- Presence, how impressive your character is, good for certain social situations or magic
Speed, Health, Stamina, Will, and Notice also determine saves, similar to Fortitude, Reflex, and Will from d20. Lifestyle might also have a save associated with it, for use in “social combat”.
There is currently no defined skill list. I should note that the social stats and social skills will compliment each other. A character with high presence will be better at both intimidate and diplomacy for example.
Classes and Talents
Finally you will take your first level you will pick a class (there’s currently 8 arch-classes, 4 mundane and 4 magical, and 28 classes, 16 mundane (or a little magic) and 12 magical). Each time you take a class level you’ll get a certain number of points to spend on talents for that class (or for talents not attached to any class, such as ones to enhance a Foundation element further, but you must spend at least 1 point on a class talent). The number of points you get to spend is determined by the character’s overall level. The first level a character will get several points to spend, significantly more than later levels (approximately a 5 to 1 ratio).
Taking a level in a class also provides the character with resources that the class uses, if any, such as the various magic points. In addition, all class levels grant the character a number of Awesome points, that can be used in place of any other class resource, or for special things.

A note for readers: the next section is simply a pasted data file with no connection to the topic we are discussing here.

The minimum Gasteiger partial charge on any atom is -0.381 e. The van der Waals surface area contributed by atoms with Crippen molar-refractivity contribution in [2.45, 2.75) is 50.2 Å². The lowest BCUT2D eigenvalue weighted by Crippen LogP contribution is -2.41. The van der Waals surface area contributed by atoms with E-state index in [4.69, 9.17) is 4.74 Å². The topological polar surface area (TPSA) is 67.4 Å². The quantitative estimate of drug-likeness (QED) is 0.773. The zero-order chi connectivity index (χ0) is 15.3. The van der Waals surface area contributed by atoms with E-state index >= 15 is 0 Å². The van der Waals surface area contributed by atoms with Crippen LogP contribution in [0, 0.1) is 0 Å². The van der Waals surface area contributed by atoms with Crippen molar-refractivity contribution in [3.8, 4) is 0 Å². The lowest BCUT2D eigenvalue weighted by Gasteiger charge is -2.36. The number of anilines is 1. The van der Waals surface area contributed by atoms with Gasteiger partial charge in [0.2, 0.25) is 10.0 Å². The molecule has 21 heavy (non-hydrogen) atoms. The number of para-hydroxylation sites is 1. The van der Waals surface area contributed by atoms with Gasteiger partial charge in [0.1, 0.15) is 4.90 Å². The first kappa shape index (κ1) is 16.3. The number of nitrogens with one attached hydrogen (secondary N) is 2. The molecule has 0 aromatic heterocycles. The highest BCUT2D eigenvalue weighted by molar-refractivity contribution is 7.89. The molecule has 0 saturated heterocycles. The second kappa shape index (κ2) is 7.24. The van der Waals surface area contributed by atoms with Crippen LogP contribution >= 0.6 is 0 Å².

Tweaks are small changes to existing game rules or character options and are the closest thing to feats in other d20 games. Each Foundation element, Talent, or Feat may have some Tweaks associated directly with it (very much like feats from 13th Age). A character gets a Tweak at every level.
Feats, and Game Breakers
Finally, Feats in this game are always new actions the character can use and are significantly unique and special. A character gets only a few over the course of their career. Game Breakers change or ignore or bypass (with a limit) a common rule in a significant way, and a character will only ever get one later in their career.
These are those things that a first level character can’t obtain.
And that’s all that makes up a character. So how many levels can a character obtain? Well, that depends, which track are you talking about? Stats, Feats, and Game Breakers are on one track, that goes as high as level 12. Class and Tweaks are technically unbounded. You can keep leveling in them as much as your group wants. Both can advance independently as well.
You can play a stricter game, where the Class and Tweaks are in sync, and you might advance them together one to one, or maybe increase a Stat level once for every five Class levels obtained, or other such thing, it all depends on what you’re group is after.
You can divide them up into different leveling tracks even further, the Class track, the Stats track, the Tweaks Track, the Feats track, and the Game Breaker track. Even add in some other tracks if you want like a Legendary Item track.
You can go the other extreme, there aren’t levels or tracks, instead the character has to learn everything IC from someone who will teach them.
Or do something in-between those. The goal is to design the game such that there’s a nice large spectrum of ways to create and advance a character. You will want to start off with the default character creation and advancement or a stricter one perhaps, before you go trying to “break” the game in still playable ways. You want to play a game where everyone starts with a Game Breaker and a couple of feats but still level 1? I won’t stop you, and instead I’ll give you advice on how to do that… once the game is much further along and tested out, of course.